In fact, I think most of the HN crowd would greatly enjoy the "bomb lab" (http://csapp.cs.cmu.edu/public/1e/labs.html -- you can read the writeup but not get the source). The idea is that you have a binary and have to use gdb and some nice dumping tools to "defuse" a bunch of stages of the program, each with increasing difficulty. It's a fabulous exercise, and really makes students pick up a deep appreciation for stepping through assembly and data structures that are just lying around in memory.
I love the bomb lab exercise! LOVE LOVE LOVE LOVE!
At my university, we split the book into two courses if I'm not mistaken. We moved away from a typical OS book (Albert S., Andy T., Stalling, type of book) to this.
There are side effects though. The MOS, OS Concept, OS Concepts + Internals book have a typical path of teaching OS while this book merged the OS and hardware knowledge.
The bomb and buffer overflow labs are probably the most interesting to the HN community, but the shell project is what I consider the most important project in the course. (We have five projects: bomb, buffer overflow, shell, memory allocator, web server.) Our shell assignment is quite a bit different from the original in that we parse the command line for them (putting the commands and pipelines into appropriate data structures), but they have to do everything else, including pipes and I/O redirection.
Email me if anyone is interested in learning more about how we do our course.
Someone mentioned "Why C when higher-level languages will suffice?" and I thought that's pretty much spot on. In a data structures class, it seems easier not to have to debug cryptic core dumps and segmentation faults too often, especially since the focus is on algorithms. At least, that's the impression I got when speaking with TAs and professors.
Or perhaps there are less systems-level programming enthusiasts nowadays?
I took the class you TA'd, way back when the textbook was still a draft and absolutely loved it! As an EE guy, it was great to be able to get at the bits and bytes and really understand what it meant to be fetching, executing, branching to, jumping to instructions, allocating memory etc. The transition from assembly language to C was natural and I loved/hated every single core dump / segmentation fault that came with it. That class helped tremendously in getting me my first job, but I guess there are plenty of jobs that don't require working knowledge of C.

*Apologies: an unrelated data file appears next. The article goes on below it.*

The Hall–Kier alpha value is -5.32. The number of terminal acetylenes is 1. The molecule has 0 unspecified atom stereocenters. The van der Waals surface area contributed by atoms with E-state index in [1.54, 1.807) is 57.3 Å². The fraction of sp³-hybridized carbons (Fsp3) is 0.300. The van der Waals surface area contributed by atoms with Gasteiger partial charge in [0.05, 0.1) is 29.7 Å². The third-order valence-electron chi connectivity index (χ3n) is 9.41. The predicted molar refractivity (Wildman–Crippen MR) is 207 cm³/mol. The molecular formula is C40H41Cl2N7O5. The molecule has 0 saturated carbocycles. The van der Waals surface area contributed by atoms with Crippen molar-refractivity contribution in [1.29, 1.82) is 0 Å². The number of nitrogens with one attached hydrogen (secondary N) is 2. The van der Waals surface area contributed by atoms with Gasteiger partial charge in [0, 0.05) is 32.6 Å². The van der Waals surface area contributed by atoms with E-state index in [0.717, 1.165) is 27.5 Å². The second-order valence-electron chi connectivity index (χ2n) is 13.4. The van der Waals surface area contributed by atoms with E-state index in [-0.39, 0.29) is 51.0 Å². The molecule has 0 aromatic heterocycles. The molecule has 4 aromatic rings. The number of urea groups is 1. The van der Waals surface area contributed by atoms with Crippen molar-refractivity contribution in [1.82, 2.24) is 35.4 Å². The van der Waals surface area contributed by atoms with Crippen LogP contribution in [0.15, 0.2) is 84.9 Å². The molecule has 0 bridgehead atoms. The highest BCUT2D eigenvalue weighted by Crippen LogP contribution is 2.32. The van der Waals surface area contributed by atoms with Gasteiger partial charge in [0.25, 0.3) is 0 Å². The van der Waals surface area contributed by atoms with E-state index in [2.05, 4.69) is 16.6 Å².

objdump doesn't give you the pretty "graph view," showing the basic block structure of the code. (In particular, this is really nice for switches and other jump tables.) It doesn't make it trivially easy to see where certain rather important-looking strings are referenced in the code. It doesn't show strings that are being referenced right next to the assembly instruction that references them, like changing
push offset aD ; "%d"
mov eax, [ebp-0x4]
mov eax, [ebp-first_number_I_entered]
In addition, the Hex-Rays decompiler (http://www.hex-rays.com/decompiler.shtml) produces C-like output. I don't have a license for it, but I imagine it would make short work of the bomb lab.
For disassembling a large program, sure, but the program and the functions themselves are relatively small. They already know the basic structure of the bomb because we give them a C skeleton that calls all of the functions. The string pointer fetching would probably be the most useful, but once they figure out how to do it once, they only need to do it four or so more times.